Food & dining

Bottles

Bottles: Anchor Christmas Ale going strong (and getting stronger)

Anchor Christmas Ale
Anchor Brewing Company
Anchor Christmas Ale

It seems almost unfathomable that any single craft beer could be 43 years old.

Before Jim Koch started brewing in his kitchen, before Harpoon dusted off its slice of the Boston waterfront, San Francisco’s Anchor Brewing Co. was challenging the way beer was made and sold. And so in 1975, nearly a decade before the big East Coast outfits took up shop, Anchor released the first holiday beer since the end of Prohibition.

Anchor Christmas Ale has become legendary, a marker to count the years by as the formula in the bottle, and the tree on the label, changes. It’s a beer current brewmaster Scott Ungermann was aware of when he first toured the brewery as a college student.

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“My dad used to buy it going back to the ’70s,” says Ungermann. “I actually kept one of the bottles for my bottle collection. It’s one of the only parts of my collection that’s survived.”

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Anchor starts working on Christmas Ale in the spring, discussing tweaks to the recipe and choosing the tree, which for 2017 is a Santa Lucia Fir, a rare species from the Santa Lucia mountain range along California’s central coast. Bay Area artist James Stitt has been drawing the labels since 1975.

For the second year in a row, Anchor has decided to up the ante on Christmas Ale, raising the ABV from 6.5 percent to 6.7 percent (it was 5.5 two years ago). Also different this year is an increased use of specialty malts, as well as “a much more direct spice note,” according to Ungermann. While the recipe changes — and is kept a secret — the spirit of the drink is constant.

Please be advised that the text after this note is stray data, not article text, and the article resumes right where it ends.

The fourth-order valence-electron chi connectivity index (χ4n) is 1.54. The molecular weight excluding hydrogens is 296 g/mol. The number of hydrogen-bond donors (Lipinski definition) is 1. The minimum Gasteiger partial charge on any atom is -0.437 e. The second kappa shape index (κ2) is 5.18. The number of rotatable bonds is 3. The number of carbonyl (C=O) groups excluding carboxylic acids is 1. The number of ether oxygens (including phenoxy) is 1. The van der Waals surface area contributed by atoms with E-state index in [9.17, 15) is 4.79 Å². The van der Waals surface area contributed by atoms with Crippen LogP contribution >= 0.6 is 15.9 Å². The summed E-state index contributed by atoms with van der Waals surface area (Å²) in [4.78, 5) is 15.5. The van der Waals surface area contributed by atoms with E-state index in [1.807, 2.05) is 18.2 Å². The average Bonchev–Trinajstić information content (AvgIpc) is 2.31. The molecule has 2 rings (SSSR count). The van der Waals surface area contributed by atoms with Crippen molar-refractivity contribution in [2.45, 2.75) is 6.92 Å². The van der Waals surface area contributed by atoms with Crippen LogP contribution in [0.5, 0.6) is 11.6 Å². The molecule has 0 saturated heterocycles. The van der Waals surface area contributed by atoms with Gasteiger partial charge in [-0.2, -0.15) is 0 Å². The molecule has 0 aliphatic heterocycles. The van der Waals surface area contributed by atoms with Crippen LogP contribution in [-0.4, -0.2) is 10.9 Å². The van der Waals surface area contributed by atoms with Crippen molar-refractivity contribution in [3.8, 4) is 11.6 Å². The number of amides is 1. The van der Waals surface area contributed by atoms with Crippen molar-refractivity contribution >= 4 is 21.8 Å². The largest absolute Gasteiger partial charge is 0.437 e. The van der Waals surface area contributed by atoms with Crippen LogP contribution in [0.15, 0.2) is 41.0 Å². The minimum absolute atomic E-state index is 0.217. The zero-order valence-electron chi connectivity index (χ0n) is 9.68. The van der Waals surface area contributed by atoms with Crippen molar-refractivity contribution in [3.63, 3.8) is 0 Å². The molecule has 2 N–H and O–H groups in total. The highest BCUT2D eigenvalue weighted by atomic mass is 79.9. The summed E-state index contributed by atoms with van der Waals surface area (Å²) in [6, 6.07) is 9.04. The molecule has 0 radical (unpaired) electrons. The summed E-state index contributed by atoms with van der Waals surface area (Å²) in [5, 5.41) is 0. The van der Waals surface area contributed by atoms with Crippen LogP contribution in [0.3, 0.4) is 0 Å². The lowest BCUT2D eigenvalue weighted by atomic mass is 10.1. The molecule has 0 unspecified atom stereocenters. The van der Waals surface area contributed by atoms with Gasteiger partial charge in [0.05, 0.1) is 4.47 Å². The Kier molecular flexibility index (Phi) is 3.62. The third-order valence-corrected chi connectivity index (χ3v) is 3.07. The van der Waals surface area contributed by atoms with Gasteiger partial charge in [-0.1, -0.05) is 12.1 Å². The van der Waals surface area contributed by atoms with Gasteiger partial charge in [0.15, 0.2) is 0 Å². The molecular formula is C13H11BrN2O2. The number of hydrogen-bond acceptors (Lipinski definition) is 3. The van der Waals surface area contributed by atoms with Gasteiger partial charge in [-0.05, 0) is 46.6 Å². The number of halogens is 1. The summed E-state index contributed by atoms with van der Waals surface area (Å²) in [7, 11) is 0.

“I remember when I first started homebrewing, I was gonna brew a batch in the fall and give it to everybody for Christmas,” says Ungermann. “Back when Anchor started this it was fun that it had a secret recipe, and it’s always been fun. We give some vague hints at what we do but we like to keep it secret.”

The 2017 version of Anchor Christmas has notes of dark fruits in the nose and tastes like creamy bittersweet chocolate and coffee (but not in a stout-y way). The spices are present as little tingles in the back of the throat rather than some kind of chai assault.

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As for how Anchor is paying homage to the history of the beer, Ungermann says he recently assigned one of his brewers to scour the archives for old recipes.

“It would be really fun to brew the ’86 or the ’94,” says Ungermann.

Gary Dzen can be reached at gary.dzen@globe.com